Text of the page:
Some Mormon scholars believe that Quetzalcoatl, as a white, bearded God who came from the sky and promised to return, was actually Jesus Christ. According to the Book of Mormon, Jesus visited the Mesoamerican natives after his resurrection. [ [http://maxwellinstitute.byu.edu/display.php?table=jbms&id=298&previous=L3B1YmxpY2F0aW9ucy9ib29rb2Ztb3Jtb252aWV3LnBocA= Wirth, Journal of Book of Mormon Studies, Volume 11, Issue 1 2002 p.4] ]

References in other media

Quetzalcoatl is a Guardian Force in Final Fantasy VIII for the Playstation. When summoned he attacks with a thunderstorm. The name is spelled Quezacotl in the game.

Quetzalcoatl and Kukulcan are thought by some enthusiasts for the writings of H.P. Lovecraft to be two of the inspirations for his character Cthulhu.

In the DC Comics series "Aztek", there is told an ancient legend that the feathered serpent Quetzalcoatl fought the shadow god Tezcatlipoca. After the battle, Quetzalcoatl left the planet Earth and a warning that Tezcatlipoca would return to destroy the world. Whether or not this ancient battle ever occurred or the gods actually ever existed as true gods are unknown. However, during the War of the Gods, a being that resembles and claims to be the Quetzalcoatl awoke by Ares' son Phobos. It is never collaborated if this is the same deity from the legends.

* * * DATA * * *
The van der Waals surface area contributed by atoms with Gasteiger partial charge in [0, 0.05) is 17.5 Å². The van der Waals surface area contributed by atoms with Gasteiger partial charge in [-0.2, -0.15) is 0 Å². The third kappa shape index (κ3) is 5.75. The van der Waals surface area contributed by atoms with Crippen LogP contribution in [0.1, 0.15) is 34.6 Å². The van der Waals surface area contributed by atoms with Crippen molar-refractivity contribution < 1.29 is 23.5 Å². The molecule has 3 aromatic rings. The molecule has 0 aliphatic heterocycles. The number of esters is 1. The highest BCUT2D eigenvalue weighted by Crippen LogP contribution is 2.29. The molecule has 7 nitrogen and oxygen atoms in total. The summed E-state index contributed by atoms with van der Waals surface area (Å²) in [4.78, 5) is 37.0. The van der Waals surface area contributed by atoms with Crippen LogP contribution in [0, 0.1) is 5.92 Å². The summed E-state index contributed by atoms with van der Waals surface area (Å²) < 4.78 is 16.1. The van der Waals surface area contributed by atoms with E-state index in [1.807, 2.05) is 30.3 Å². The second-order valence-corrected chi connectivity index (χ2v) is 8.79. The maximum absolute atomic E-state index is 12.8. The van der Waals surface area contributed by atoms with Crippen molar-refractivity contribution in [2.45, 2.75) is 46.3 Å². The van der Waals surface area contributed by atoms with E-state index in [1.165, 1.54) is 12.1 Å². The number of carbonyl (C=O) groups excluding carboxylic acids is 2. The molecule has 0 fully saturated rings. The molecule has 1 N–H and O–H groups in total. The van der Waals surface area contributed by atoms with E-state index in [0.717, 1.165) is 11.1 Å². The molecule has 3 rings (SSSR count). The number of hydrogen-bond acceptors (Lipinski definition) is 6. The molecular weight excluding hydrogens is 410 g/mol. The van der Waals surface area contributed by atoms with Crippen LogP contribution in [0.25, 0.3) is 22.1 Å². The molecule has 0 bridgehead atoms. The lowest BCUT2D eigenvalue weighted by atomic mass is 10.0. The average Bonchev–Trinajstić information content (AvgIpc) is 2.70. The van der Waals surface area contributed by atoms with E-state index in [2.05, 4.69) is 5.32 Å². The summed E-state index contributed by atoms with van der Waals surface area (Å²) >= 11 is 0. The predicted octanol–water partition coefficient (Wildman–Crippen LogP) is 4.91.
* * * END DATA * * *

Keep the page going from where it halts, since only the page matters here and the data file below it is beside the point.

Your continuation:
In the episode "How Sharper Than A Serpent's Tooth", Quetzalcoatl, referred to as Kukulkan, is depicted as a benevolent alien who once guided the development of ancient human culture and is now upset that he is no longer worshiped.

In the Stargate SG-1 episode "Crystal Skull", the 'giant alien' is named in the credits as Quetlzelcoatl.

In "Jackie Chan Adventures" episode "Aztec Rat Race", the Noble Rat (with the power of the Rat Talisman residing in it) reanimates a statue of Quetzalcoatl. Believing he is the actual god, he thinks Jade is the goddess Cihuacoatl and El Toro is Xolotl, god of the underworld.

The "Digimon" Quetzalmon ( known as Coatlmon in the original Version ) and it's Counterpart BioCoatlmon are based on Quetzalcoatl.

The Pterosaur Quetzalcoatlus is named after Quetzalcoatl.



*cite book |author=Boone, Elizabeth H. |year=1989 |title=Incarnations of the Aztec Supernatural: The Image of Huitzilopochtli in Mexico and Europe |chapter=Postscript: Huitzilopochtli and Quetzalcoatl |publisher=The American Philosophical Society |pages=85–89 |isbn=0-87169-792-0
*cite book |author=Lawrence, D.H. |year=1925 |title=The Plumed Serpent
*cite book |author=Martínez, Jose Luis |year= 1980 |title=Gerónimo de Mendieta (1980), in Estudios de Cultura Nahuatl vol 14
*cite book |author=Phelan, John Ledy |year=1956 |title=The Millennial Kingdom of the Franciscans in the New World
*cite book |author=Restall, Matthew |year=2003 |title=Seven Myths of the Spanish Conquest |publisher=Oxford University Press |ibsn=0-19-516077-0

See also

*Quetzalcoatlus, a pterosaur from the Late Cretaceous named after Quetzalcoatl